Google Analytics has added a Trackbacks section to its social analytics data.
Though bloggers will know all about trackbacks and why it’s nice to get them, businesses may not be aware of their importance. Yet
as the social Web in particular continues to be graded, trackbacks could become even more important, especially in the eyes of Google, as they look to
rank the authority of content and that content’s creators.
So why is this new Trackbacks addition to Google Analytics important, and how can you use it to build your content strategy?
The validation factor
Here’s a definition from Webopedia:
is a type of peer-to-peer communication system that was designed to send notification of updates between two websites via a trackback ping. Ping in
reference to TrackBack refers to a small message sent from one Web server to another. TrackBacks are useful for informing a website that you have
referenced its website within your own website, and is popular with bloggers. TrackBack was first released as an open specification in August 2002.
If I write a post and reference content elsewhere, I’m providing a trackback to the article. The reason bloggers like trackbacks is simple: A trackback
offers validation that your content is seen as informative enough that someone else wants to share with their readers.
The potential results of that share, or trackback, are numerous.
- New readers or subscribers;
- New potential customers;
- Growth of influence;
- Identified as a thought leader in your industry;
- Search engine optimization (SEO) benefits.
These are just some immediate effects; however, by understanding what trackbacks are and the potential they offer, you can identify opportunities for your
business to use the new Google Analytics feature in your content strategy.
Using Trackbacks in your content strategy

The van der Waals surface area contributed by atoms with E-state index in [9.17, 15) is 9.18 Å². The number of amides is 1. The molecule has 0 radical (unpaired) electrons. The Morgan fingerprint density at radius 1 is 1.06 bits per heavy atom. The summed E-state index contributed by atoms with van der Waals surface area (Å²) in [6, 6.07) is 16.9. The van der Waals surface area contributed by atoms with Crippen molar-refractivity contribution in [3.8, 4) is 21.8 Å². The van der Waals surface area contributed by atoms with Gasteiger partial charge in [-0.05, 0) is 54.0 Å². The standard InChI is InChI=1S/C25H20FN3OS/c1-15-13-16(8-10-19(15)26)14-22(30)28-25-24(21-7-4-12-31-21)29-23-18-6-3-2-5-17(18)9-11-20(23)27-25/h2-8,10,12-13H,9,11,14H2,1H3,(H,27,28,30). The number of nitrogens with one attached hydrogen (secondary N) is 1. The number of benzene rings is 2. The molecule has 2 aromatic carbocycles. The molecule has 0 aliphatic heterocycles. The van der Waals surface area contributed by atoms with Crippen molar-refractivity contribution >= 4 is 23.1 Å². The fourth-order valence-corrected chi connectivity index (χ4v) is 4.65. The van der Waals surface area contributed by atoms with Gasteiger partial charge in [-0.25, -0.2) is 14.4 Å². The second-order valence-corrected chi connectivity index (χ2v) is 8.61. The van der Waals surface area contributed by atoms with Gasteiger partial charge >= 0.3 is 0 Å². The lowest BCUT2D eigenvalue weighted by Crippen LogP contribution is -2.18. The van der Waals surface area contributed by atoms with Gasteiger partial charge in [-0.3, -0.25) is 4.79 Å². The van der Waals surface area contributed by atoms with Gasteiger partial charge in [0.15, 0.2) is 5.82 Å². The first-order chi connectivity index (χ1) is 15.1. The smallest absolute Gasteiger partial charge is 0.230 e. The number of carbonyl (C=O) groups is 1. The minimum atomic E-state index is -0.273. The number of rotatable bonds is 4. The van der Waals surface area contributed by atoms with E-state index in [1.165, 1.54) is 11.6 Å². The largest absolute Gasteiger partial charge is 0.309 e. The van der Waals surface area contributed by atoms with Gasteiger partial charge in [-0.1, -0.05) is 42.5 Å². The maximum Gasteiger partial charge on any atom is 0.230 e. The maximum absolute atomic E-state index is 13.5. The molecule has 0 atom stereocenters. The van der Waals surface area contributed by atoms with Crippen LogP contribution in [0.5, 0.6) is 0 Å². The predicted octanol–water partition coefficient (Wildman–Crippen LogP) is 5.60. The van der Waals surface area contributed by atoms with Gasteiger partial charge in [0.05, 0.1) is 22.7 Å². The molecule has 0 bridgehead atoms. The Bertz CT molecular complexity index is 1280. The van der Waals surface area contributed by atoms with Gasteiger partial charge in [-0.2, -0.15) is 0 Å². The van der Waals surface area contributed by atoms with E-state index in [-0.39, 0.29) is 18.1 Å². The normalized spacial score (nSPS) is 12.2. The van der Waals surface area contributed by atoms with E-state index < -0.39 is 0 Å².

As brand reps begin to understand the importance of content as part of their marketing strategy, using every tool in the toolbox becomes essential to
outshining competitors and attracting eyeballs.
There are many ways to do this. For example, being part of Google+ Communities or Linkedin Groups, where you can share your content with regards a topic of
discussion (in a non-spammy, relevant way, of course).
You can also encourage social sharing via Twitter, Facebook, employee accounts, etc., or you could join a blog aggregator service such as Triberr to increase your content’s visibility.
You can use the additional information available on Trackbacks in your Google Analytics dashboard to build a content strategy into the bigger picture.
Head over to the blog or article in question, and thank the author, giving you more visibility to their audience, and showing you appreciate these
referrals. It gives a good impression of how you do business.
- Identify the most popular content when it comes to Trackbacks, and use those data to build a series (or a series of series) around these topics.
- Identify the type of blogs that are sending readers your way, and determine whether there’s a partnership opportunity.
Identify blogs that send a lot of new traffic via Trackbacks, and link to them as opposed to their competitors, building a relationship that could turn
- Offer a value-added service to clients by filtering where they could improve their content and what type of information they could start to produce.
These are quick, simple changes to help improve your own content strategy (and that of your clients). As the new Trackbacks service solidifies, expect more
examples to become clear.
When you tie that into the information available from the Data Activity Hub (click image to expand), that shows where your content is creating
conversations elsewhere across the Web, you can see the advantages for your brand.
Understanding your traffic and how you can utilize that is crucial for bloggers and brands alike. Google understands this and is giving you all the tools
you need to make better judgment calls, as well as strategic decisions.
Are you taking sufficient advantage of these tools?
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